Unpacking tripleS’s “Girls’ Capitalism” Music Video
Reading between the lines of the video’s “10 Rules of Mad Money Club”
In tripleS’s “LOVElution ‘Girls’ Capitalism’” music video, they play the role of “Mad Money Club For Sad Girls” members and act out both examples and counterexamples of following a list of rules for life. The mix of rule-following and lack thereof makes for a nuanced critique of materialism that parallels the Barbie movie’s social commentary.
Here is a breakdown of the rules and the meanings of the girls’ compliance with them, defiance of them, or, most often, combination of the two:
Rule #1: “Don’t cry, be rich”
Do they follow this rule?: Yes and no. One member cries and uses her plentiful amount of dollar bills as her tissues!
Rule #2: “Read more”
Do they follow this rule?: Yes, while using dollar bills as bookmarks in books about saving money!
Rule #3: “No money, no future”
Do they follow this rule?: It is hard to say. They might understand the need to save up money, but they express complete enthusiasm over the haul of teddy bears they buy, a joy that does not fade in the slightest as the price tag rises on the screen.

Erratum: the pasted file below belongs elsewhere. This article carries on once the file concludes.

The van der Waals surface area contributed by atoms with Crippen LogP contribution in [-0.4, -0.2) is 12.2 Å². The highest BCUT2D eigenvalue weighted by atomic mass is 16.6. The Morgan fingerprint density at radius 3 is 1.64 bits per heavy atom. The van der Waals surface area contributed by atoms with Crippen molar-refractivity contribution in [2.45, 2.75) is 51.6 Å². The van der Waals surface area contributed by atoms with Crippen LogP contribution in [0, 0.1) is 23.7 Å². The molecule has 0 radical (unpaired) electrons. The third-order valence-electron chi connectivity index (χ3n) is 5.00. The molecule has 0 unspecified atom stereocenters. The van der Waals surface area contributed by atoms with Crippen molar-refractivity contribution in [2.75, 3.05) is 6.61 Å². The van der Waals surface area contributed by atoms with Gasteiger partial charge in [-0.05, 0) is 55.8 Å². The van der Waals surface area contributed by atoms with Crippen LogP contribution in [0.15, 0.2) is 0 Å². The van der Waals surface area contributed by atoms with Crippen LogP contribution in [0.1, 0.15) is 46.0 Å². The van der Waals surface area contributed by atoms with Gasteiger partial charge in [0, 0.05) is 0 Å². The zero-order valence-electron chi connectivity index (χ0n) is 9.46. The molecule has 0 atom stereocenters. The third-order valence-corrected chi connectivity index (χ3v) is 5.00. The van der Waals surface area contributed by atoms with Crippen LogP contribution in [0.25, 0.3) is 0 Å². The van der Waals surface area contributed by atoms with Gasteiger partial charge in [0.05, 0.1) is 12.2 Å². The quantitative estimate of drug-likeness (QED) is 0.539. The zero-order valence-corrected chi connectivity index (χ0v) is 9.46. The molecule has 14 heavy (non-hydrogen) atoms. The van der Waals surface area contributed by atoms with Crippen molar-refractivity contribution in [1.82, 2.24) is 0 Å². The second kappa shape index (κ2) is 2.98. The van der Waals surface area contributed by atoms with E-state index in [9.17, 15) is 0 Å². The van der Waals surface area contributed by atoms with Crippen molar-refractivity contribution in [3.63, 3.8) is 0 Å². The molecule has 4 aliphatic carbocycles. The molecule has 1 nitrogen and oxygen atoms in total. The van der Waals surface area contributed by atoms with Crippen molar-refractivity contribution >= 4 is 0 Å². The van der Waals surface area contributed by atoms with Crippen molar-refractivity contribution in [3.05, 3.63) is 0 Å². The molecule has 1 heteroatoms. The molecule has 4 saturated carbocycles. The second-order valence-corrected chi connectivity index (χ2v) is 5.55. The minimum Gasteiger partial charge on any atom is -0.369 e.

Rule #4: “Dance when you feel ugly”
Do they follow this rule?: Yes, but only momentarily. The members freestyle dance in different locations, from a public restroom to school Picture Day. There are very different ways to interpret their quick returns to serious expressions and norm-following: Do they see their dance breaks as brief, embarrassing lapses in judgment? Should viewers pay more attention to the fact that they let loose for a minute, making these scenes representative of rejecting the status quo, or should the focus be on their swift return to embracing the status quo? The “when you feel ugly” detail is worth thinking about too: Is the abrupt end to their dance breaks meant to show that they simply stopped feeling ugly very fast?! Or did they just quickly start to view that advice as futile? In other words, did they stop dancing because they stopped feeling ugly or because they realized dancing was not helping them feel prettier?
Rule #5: “Dream big”